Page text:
It is important to continue monitoring databases after remedies have been implemented. This provides two distinct values: validating the improvement effort and checking for the occurrence of new problems.
The need to measure the quality of data before and after changes accomplishes two things: it validates that the changes have had a positive impact, and it quantifies the value provided to the business. The next chapter covers the factors considered in justifying data quality assurance functions. It demonstrates that it is impossible to predict the effects in advance. The best indicator of the potential value of an investigation is the value returned from other, similar investigations. This demonstrates the need to measure again after changes.
Also remember that the real impact will never be known for sure. If an inaccuracy count of 5% was found before changes and only 0.5% after changes, a logical conclusion is that an impact has been made. However, the real but unknown rate before may have been 7%, and after, 1%. There is a sizeable impact, although the true statistical difference is not known. This underscores the need to keep metrics from being used as absolutes but rather as indicators of the direction and relative size of impacts.
If post-change monitoring does not show significant differences, the analysis of causes or the implementation of remedies was not successful. The issues team needs to circle back and rethink what they have done.
Sometimes changes have an unintentional negative impact. For example, performance may be severely degraded due to extra error checking, or the number of rejected transactions may become too high. The trade-off is between "Do I let incomplete and inaccurate information get through in order to get the transactions processed?" or "Do I insist on perfectly accurate information before any transaction can complete?". There is no need to compromise quality to obtain accurate information, although it may take a lot of work and innovative process design to achieve it. The first attempts may not prove to be the optimal solution, and additional attempts need to be made.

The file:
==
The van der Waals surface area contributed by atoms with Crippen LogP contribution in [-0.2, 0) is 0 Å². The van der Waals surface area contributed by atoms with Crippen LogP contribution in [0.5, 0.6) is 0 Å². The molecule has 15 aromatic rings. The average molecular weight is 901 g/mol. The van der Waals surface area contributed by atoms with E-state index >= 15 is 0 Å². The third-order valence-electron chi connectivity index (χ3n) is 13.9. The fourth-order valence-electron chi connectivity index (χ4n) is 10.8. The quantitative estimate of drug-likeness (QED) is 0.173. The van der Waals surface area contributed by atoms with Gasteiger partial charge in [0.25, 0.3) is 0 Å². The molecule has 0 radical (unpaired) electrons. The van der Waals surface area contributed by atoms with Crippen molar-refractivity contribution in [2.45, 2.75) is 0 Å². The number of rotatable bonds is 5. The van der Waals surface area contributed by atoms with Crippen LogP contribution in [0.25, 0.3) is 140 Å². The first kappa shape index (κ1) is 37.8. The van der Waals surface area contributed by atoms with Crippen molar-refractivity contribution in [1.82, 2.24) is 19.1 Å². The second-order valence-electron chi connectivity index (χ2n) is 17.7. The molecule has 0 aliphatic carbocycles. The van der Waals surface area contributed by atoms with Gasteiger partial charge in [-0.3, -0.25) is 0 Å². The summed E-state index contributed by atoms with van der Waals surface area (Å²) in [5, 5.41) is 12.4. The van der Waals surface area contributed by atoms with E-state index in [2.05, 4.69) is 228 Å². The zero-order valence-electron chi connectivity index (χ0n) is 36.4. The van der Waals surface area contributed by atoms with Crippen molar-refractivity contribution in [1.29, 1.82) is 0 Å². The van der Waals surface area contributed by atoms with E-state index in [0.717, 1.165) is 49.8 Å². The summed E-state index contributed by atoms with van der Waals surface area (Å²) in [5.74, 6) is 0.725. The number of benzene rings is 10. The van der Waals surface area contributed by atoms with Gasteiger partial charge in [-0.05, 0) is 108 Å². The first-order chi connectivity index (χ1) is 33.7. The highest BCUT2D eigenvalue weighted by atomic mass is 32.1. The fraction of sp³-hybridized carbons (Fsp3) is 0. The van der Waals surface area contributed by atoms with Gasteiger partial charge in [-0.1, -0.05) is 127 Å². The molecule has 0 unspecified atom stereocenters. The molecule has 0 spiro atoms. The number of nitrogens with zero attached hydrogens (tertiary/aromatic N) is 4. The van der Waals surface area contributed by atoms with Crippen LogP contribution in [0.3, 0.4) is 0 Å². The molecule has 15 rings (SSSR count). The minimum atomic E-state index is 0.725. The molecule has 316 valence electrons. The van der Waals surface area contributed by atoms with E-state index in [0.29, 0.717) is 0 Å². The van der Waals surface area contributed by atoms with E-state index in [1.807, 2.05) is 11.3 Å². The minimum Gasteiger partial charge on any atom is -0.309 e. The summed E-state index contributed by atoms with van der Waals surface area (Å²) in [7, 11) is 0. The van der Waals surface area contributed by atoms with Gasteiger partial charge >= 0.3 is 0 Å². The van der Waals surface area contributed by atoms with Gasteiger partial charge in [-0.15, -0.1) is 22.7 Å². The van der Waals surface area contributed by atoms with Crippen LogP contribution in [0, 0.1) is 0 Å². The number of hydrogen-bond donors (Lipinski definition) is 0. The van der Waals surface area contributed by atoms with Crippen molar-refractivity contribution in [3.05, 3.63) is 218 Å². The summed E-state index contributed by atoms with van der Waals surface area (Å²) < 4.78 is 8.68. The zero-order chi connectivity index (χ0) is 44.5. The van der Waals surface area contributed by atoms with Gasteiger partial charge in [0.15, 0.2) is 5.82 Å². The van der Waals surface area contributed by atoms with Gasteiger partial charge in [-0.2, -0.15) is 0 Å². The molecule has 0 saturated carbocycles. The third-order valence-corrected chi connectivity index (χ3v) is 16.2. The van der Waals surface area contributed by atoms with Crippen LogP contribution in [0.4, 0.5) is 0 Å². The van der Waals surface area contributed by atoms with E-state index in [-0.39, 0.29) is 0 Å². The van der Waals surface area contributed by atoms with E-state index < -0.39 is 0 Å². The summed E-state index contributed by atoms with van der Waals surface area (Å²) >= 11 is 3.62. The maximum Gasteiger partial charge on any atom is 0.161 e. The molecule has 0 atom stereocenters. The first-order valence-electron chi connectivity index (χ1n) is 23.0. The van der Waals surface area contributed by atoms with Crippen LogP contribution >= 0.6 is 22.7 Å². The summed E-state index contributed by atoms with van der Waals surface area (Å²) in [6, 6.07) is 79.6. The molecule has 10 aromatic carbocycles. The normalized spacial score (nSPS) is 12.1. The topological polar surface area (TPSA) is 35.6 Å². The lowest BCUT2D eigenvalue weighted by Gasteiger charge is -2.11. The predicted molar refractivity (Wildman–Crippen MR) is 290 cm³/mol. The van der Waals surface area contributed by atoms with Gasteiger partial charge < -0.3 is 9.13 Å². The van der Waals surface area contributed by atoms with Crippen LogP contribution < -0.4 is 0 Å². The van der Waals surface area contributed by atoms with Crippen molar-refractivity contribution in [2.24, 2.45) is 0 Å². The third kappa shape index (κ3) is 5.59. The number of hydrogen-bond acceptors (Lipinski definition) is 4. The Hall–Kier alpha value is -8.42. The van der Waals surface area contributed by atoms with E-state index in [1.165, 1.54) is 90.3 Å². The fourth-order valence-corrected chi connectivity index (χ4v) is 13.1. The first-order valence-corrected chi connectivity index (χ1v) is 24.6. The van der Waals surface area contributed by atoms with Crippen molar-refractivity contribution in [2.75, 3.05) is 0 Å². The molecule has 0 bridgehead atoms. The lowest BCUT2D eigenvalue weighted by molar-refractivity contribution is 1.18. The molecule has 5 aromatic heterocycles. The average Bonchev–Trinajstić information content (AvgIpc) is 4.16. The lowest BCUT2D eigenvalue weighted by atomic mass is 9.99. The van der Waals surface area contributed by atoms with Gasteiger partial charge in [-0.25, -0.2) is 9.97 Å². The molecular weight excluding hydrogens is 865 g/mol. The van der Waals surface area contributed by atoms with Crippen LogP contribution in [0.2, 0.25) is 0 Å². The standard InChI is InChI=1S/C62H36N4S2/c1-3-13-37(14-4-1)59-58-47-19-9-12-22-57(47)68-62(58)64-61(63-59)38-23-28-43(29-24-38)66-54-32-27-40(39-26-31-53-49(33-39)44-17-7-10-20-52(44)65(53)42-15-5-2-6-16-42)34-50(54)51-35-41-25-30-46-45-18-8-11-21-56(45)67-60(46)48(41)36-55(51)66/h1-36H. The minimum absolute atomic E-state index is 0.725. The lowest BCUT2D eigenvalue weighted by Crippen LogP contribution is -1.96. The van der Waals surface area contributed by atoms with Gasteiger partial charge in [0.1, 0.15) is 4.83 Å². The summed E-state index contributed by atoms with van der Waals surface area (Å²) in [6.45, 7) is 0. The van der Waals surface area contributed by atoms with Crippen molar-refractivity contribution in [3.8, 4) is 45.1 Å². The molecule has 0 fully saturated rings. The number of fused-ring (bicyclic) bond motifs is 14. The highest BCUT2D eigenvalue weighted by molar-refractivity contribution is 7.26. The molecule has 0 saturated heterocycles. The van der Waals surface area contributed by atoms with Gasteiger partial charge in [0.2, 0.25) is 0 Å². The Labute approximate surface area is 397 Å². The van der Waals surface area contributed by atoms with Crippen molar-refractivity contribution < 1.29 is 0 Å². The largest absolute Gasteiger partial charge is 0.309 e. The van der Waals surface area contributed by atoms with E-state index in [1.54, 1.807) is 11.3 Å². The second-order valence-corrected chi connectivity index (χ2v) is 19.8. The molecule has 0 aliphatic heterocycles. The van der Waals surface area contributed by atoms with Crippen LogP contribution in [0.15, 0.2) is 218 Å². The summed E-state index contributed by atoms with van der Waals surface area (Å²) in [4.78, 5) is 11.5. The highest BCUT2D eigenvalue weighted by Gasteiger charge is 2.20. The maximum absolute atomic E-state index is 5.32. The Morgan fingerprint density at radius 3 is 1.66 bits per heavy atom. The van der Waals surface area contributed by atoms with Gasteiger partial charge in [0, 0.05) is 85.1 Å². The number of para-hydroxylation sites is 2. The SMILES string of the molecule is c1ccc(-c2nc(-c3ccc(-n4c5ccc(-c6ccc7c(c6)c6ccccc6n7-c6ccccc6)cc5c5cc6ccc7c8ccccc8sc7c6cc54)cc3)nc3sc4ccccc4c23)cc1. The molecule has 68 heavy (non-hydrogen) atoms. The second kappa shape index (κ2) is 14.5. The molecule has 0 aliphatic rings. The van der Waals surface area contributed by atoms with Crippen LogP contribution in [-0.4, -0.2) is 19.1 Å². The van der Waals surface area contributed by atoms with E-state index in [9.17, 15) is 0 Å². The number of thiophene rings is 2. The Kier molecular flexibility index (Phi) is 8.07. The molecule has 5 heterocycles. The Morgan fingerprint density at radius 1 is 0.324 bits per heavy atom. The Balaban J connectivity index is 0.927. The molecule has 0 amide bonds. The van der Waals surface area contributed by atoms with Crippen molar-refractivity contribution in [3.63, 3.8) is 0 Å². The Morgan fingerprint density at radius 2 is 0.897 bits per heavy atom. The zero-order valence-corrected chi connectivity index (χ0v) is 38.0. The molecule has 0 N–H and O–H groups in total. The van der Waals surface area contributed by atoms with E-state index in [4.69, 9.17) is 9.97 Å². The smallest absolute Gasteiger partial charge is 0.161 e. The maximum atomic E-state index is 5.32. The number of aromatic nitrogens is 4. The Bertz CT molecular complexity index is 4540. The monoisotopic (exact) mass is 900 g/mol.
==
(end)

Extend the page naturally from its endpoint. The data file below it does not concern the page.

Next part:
Impacts on the business process should also be observed and documented in the issue management system. These may be positive or negative. Often streamlining the business processes to obtain higher-quality data leads to other savings as well.
All information systems should be instrumented to provide ongoing monitoring of data quality parameters. Most older systems have little or no monitoring functions built into them. They should be retrofitted into systems when addressing important quality issues. They should be included when developing new applications or making major renovations to existing applications. Monitoring can include a number of things: feedback on rejected transactions, periodic execution of rule sets over databases, and periodic thorough data profiling.
Feedback on rejected transactions is important because excessive rejection indicates poor business process design. It is easy to accomplish this, but it is rarely done. Indications of the quantity of rejects, the point of rejection, and the data elements causing the rejection provide valuable information to data quality assurance staff, application developers, and business process designers.
An example of this is to design an Internet order form such that every time the user has a SUBMIT function denied because of checking errors a quality packet is built and sent to the application server indicating the errors found. The alternative is to wait for a correct form completion and only send that. The last approach provides no feedback that could lead to better form design and less frustrated customers.
Continuous monitoring tends to become decoupled with issues tracking. This is because the monitoring mechanisms become more global in nature and take in monitoring of information relevant to many issues. At the least, the issue tracking system should identify the specific additions to monitoring functions performed as a result of that issue.